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International Labor Standards and Southern Competition

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  • Laixun Zhao

    (Research Institute for Economics & Business Administration (RIEB), Kobe University, Japan)

Abstract

This paper models the economic aspects of labor standards in an oligopolistic framework of three countries, incorporating labor-management negotiations in the North and monopsonic labor markets in Southern countries. Different from the literature, a higher LS not only requires a higher cost, but also benefits workers and induces them to work harder. Because of theselinks, Northern intervention, via import taxes or minimum LS regulation, may often have perverse effects on Southern countries. Nevertheless, such interventions may occur due to domestic unionization or pressure from global competition. Specifically, imposing a tariff against a certain Southern country to force up its LS does not work. Further, the tariff would shift production to another country. These shed light on why developing countries oppose including LS in WTO negotiations. We also find that union wages, employment and utility increase with a higher import tariff, which explains why unions are keen lobbies of raising LS in developing countries. Under minimum LS regulation in one Southern country, the LS and profits in the other Southern country and the utility of the Northern union may fall. Finally, as the empirical evidence shows, we demonstrate that multinational enterprises choose to locate in those developing countries whose LS is relatively higher rather than lower, because LS benefits workers and labor unions, and is thus productive.

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File URL: http://www.rieb.kobe-u.ac.jp/academic/ra/dp/English/dp193.pdf
File Function: First version, 2006
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Bibliographic Info

Paper provided by Research Institute for Economics & Business Administration, Kobe University in its series Discussion Paper Series with number 193.

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Length: 29 pages
Date of creation: Aug 2006
Date of revision:
Handle: RePEc:kob:dpaper:193

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Keywords: Labor Standards; Labor Unions; Oligopoly; Trade Policy; North-South Issues;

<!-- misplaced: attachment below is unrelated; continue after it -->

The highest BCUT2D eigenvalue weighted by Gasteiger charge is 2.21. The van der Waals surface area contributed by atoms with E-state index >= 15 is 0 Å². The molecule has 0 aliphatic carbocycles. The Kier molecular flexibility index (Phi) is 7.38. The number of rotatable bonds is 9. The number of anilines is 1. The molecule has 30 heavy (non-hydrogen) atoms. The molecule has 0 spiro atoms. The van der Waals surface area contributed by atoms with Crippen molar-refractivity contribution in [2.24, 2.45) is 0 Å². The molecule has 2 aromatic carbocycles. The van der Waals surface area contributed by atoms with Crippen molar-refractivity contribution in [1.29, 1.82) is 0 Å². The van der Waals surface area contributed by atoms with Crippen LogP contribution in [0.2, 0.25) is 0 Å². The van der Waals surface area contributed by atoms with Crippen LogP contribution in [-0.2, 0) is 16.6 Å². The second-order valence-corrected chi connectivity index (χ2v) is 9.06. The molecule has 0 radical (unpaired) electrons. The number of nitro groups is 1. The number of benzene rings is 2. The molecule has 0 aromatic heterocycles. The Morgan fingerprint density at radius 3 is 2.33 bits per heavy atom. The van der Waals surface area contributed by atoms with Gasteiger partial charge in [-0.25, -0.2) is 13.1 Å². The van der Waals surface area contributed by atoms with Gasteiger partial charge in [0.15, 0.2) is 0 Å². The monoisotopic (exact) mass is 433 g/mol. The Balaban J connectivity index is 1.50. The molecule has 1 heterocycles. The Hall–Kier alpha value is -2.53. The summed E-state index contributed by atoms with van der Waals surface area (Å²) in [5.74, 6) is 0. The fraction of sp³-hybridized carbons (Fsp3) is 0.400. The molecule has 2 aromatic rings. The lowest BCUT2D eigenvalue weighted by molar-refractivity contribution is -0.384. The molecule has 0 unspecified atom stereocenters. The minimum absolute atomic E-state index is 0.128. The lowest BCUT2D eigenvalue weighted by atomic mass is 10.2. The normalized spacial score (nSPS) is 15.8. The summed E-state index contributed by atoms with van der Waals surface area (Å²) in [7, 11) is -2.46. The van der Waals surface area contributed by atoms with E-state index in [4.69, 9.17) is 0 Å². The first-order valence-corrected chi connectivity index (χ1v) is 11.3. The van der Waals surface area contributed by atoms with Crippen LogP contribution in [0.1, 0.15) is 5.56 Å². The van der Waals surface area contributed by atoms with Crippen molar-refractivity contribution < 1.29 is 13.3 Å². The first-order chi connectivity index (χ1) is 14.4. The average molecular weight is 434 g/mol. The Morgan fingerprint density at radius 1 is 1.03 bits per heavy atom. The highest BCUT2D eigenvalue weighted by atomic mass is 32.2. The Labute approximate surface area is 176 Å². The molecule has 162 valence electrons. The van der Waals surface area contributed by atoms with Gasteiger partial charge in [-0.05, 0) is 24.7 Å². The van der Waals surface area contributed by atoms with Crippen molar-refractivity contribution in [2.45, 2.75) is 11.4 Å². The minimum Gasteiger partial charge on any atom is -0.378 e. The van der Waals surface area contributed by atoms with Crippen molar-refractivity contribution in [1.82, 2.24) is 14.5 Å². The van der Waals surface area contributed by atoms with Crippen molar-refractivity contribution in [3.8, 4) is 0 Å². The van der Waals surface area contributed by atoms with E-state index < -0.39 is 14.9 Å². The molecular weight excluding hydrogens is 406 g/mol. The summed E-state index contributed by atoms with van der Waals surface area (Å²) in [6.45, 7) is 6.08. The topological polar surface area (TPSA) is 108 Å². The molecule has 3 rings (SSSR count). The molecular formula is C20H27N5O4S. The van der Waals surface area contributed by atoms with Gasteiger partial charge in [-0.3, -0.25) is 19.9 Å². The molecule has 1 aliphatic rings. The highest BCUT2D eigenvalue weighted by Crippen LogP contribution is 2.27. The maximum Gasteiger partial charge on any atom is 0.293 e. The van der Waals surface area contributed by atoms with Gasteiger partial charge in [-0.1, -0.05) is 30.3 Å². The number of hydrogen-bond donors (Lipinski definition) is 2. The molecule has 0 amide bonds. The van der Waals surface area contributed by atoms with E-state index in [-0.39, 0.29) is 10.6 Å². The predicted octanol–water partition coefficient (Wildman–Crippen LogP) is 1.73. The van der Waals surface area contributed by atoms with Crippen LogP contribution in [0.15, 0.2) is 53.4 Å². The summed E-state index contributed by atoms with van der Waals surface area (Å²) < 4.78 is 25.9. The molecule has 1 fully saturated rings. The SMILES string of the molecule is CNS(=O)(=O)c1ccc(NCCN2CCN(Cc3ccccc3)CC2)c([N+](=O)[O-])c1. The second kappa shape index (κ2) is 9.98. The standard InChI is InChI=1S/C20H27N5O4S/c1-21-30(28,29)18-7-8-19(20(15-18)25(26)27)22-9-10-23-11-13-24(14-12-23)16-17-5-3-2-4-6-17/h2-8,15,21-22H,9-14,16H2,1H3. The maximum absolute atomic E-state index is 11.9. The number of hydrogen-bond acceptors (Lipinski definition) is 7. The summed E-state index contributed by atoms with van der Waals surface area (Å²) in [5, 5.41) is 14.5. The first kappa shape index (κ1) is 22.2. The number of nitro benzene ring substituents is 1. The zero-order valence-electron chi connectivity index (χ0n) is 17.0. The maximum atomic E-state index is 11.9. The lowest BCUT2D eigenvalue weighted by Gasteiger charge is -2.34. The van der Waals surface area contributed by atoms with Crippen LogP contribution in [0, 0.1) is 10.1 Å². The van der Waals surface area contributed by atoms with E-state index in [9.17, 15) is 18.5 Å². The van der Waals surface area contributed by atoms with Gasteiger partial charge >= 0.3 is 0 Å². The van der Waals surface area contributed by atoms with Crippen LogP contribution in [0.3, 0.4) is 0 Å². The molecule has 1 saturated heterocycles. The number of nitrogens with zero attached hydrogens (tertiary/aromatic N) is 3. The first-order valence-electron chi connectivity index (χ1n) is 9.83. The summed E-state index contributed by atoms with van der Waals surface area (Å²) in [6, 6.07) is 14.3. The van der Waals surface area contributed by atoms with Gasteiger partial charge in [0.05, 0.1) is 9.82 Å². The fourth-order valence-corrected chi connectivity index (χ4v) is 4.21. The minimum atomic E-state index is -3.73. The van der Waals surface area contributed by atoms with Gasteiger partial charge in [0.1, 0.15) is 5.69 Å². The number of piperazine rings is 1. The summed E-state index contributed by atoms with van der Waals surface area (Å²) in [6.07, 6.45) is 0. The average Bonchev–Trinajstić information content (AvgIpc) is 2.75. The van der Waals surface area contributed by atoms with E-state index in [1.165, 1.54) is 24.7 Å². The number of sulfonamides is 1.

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  1. Nancy H. Chau & Ravi Kanbur, 2006. "The Race to the Bottom, from the Bottom," Economica, London School of Economics and Political Science, vol. 73(290), pages 193-228, 05.
  2. Mezzetti, Claudio & Dinopoulos, Elias, 1991. "Domestic unionization and import competition," Journal of International Economics, Elsevier, vol. 31(1-2), pages 79-100, August.
  3. James A. Brander & Barbara J. Spencer, 1984. "Export Subsidies and International Market Share Rivalry," NBER Working Papers 1464, National Bureau of Economic Research, Inc.
  4. Drusilla K. Brown & Alan V. Deardorff & Robert M. Stern, 2001. "Labor Standards: Where Do They Belong on the International Trade Agenda?," Discussion Papers Series, Department of Economics, Tufts University 0113, Department of Economics, Tufts University.
  5. Dixit, Avinash K, 1986. "Comparative Statics for Oligopoly," International Economic Review, Department of Economics, University of Pennsylvania and Osaka University Institute of Social and Economic Research Association, vol. 27(1), pages 107-22, February.
  6. Leahy, Dermot & Montagna, Catia, 1999. "Unionisation and Foreign Direct Investment," CEPR Discussion Papers 2260, C.E.P.R. Discussion Papers.
  7. Brown, D.K. & Dearorff, A.V. & Stern, R.M., 1993. "International Labor Standards and Trade: A Theoretical Analysis," Working Papers 333, Research Seminar in International Economics, University of Michigan.
  8. Saqib Jafarey & Sajal Lahiri, 1999. "Will trade sanctions reduce child labour? The role of credit markets," Economics Discussion Papers 500, University of Essex, Department of Economics.
  9. Kyle Bagwell & Robert W. Staiger, 2001. "The WTO as a Mechanism for Securing Market Access Property Rights: Implications for Global Labor and Environmental Issues," Journal of Economic Perspectives, American Economic Association, vol. 15(3), pages 69-88, Summer.
  10. Shapiro, Carl & Stiglitz, Joseph E, 1984. "Equilibrium Unemployment as a Worker Discipline Device," American Economic Review, American Economic Association, vol. 74(3), pages 433-44, June.
  11. Brander, James A. & Spencer, Barbara J., 1988. "Unionized oligopoly and international trade policy," Journal of International Economics, Elsevier, vol. 24(3-4), pages 217-234, May.
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